Keller Williams November 2017

CHAPTER 7 BANKRUPTCY BULLETIN

November 2017 Vol. III

Note From the Editor

What a Trustee Needs to Know Before Negotiating a Carve-Out

Dear Reader, We would like to wish all of our clients, friends, and family a blessed and bountiful Thanksgiving.

As a general rule, a trustee cannot administer a fully encumbered property in a Chapter 7 bankruptcy. The rationale behind this is simple. A trustee has a duty to the unsecured creditors in a Chapter 7 bankruptcy. Administering a fully encumbered property only benefits the secured creditor. Therefore, a trustee should not waste time and resources administering the property when there is no benefit available to the unsecured creditors. What if

Yours truly, –Marc Cormier Editor/Realtor

Our real estate practice specializes in understanding the unique complexities of selling homes tied up in legal processes, whether that’s bankruptcy, divorce, or probate. The challenges of these types of filings don’t come just from the buyers and sellers, but also from creditors, spouses, heirs, the IRS, local tax authorities, local code enforcement, HOAs, and POA. If you value working with an agent who can avoid these pitfalls, someone you can feel confident will close the file, then give me a call or send an email: (301)660-6272 , ext. 700 , or Cormier64@gmail.com .

However, a secured creditor can voluntarily enter into a carve-out agreement. As the name implies, a carve-out agreement is one in which a secured creditor agrees to “carve out” a portion of the value of the property to be distributed to unsecured creditors. This effectively results in the treatment of the asset as one that is only partially secured, while simultaneously creating an unsecured estate to administer. Why Would a Secured Creditor Agree to a Carve-Out Agreement? An obvious question is why a lender would make an agreement that nets the them less than the amount secured by the property. There are several reasons why a carve-out agreement may be attractive to a secured creditor. One reason is that a bankruptcy trustee can often liquidate a property much quicker through a private sale or auction than a secured creditor, who will have to go through the often-lengthy foreclosure process to accomplish the same goal.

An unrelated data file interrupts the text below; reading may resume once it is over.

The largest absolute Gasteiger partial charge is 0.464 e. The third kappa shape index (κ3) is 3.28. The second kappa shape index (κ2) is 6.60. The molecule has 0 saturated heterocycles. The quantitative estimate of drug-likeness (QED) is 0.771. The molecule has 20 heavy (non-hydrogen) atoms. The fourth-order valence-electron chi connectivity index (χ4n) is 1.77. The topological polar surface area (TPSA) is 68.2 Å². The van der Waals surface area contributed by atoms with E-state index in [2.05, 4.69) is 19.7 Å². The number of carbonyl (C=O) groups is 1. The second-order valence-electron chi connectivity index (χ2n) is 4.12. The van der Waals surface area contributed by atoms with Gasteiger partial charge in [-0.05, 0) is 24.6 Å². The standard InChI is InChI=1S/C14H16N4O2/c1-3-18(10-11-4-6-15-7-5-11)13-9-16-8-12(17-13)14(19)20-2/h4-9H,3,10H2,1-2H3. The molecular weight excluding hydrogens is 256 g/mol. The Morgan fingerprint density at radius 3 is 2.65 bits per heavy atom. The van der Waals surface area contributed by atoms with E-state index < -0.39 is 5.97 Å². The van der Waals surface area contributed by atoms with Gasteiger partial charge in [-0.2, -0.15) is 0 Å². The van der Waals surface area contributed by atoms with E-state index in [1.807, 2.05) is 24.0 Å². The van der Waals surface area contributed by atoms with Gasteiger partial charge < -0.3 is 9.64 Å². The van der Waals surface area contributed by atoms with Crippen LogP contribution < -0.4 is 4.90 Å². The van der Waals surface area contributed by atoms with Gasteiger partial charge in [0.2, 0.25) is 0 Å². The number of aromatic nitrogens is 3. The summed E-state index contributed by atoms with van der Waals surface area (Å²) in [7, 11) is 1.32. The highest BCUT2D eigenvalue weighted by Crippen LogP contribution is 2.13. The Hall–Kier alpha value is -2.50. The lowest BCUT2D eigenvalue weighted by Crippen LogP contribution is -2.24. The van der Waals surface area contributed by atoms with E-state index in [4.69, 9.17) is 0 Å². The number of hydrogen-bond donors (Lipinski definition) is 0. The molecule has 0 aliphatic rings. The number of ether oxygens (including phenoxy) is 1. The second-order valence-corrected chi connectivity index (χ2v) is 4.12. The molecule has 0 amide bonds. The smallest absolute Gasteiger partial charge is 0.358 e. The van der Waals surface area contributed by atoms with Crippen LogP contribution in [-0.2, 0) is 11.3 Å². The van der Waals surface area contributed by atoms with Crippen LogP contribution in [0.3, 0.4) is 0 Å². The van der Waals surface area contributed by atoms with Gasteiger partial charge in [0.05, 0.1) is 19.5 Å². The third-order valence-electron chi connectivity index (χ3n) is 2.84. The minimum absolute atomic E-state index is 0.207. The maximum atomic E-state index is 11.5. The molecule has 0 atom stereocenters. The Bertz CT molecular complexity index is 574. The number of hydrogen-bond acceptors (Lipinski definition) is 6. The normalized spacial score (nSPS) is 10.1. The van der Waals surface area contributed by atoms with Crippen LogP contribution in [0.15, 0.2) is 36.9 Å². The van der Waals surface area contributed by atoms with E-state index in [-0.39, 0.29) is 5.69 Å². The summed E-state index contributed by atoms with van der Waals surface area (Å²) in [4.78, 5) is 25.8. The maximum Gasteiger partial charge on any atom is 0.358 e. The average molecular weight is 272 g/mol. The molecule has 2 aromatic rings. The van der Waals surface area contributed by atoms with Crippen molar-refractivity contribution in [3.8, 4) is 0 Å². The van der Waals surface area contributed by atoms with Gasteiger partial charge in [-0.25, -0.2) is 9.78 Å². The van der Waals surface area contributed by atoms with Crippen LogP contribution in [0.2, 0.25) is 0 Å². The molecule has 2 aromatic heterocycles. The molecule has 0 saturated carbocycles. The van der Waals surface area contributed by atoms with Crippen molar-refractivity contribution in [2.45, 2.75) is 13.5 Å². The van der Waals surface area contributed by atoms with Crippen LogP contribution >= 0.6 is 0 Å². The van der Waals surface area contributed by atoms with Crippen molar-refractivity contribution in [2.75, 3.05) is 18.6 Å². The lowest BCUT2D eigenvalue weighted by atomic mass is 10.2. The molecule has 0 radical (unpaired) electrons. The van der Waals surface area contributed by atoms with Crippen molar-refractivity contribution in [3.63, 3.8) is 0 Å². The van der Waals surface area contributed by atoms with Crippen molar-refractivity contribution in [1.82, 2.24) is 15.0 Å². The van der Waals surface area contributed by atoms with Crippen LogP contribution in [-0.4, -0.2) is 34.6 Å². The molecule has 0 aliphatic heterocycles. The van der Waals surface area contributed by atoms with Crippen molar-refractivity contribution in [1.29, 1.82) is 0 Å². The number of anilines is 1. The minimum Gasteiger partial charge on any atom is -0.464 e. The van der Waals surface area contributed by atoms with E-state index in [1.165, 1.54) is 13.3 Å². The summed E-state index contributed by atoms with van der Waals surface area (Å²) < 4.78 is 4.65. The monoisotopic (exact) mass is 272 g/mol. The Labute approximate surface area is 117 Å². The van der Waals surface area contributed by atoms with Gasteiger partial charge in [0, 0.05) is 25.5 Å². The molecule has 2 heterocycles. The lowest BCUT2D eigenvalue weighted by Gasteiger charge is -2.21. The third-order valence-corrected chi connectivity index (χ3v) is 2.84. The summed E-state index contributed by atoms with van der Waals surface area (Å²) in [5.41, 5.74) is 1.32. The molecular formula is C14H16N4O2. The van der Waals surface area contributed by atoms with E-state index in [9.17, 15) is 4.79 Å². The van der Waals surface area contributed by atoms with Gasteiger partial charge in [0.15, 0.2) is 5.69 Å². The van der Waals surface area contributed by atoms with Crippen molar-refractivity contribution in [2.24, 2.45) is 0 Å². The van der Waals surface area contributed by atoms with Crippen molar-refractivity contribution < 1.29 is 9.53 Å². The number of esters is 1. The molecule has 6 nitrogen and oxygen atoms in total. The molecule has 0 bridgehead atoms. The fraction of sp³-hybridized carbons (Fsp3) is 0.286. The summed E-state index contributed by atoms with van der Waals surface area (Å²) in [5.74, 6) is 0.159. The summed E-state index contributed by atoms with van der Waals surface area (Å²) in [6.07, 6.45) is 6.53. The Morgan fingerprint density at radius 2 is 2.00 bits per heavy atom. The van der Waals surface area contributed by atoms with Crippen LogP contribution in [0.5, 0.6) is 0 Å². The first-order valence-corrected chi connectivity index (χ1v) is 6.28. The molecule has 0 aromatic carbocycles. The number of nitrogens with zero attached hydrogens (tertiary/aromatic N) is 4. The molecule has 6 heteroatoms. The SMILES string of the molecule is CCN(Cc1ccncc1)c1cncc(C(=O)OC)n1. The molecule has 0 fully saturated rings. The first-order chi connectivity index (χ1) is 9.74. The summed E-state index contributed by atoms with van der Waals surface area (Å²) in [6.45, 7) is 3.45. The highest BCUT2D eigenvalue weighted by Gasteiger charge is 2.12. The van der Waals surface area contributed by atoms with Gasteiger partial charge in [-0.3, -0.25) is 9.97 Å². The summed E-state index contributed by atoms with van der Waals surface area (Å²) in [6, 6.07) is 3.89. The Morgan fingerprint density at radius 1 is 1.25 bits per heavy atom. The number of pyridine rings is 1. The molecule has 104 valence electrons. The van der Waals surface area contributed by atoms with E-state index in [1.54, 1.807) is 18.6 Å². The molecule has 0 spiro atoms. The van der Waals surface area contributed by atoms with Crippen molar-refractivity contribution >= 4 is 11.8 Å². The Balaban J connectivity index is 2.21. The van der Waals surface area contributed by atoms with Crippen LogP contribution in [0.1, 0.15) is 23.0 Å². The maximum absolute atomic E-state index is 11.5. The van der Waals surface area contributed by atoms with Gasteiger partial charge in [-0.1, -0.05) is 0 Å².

there was a benefit to unsecured creditors, though? Trustees are finding creative ways to secure a benefit for unsecured creditors by negotiating carve-out agreements. A trustee, however, must be careful when negotiating a carve-out agreement, because if there is not a meaningful distribution to unsecured creditors, the court is unlikely to approve the agreement. One area to be particularly careful with is the tax basis of real property. As a trustee, you must take into account any capital gains taxes that will result from the sale of the property, and ensure that sufficient funds will remain after payment of the tax obligation to result in a meaningful distribution to unsecured creditors. In a Chapter 7 bankruptcy, a fully-secured creditor is entitled to take possession and title of the real property used to secure the debt through the state foreclosure process. Because the debt is secured, the bankruptcy trustee is not required to administer the property since the secured creditor is entitled to the entire benefit of the property. What Is a Carve-Out Agreement?

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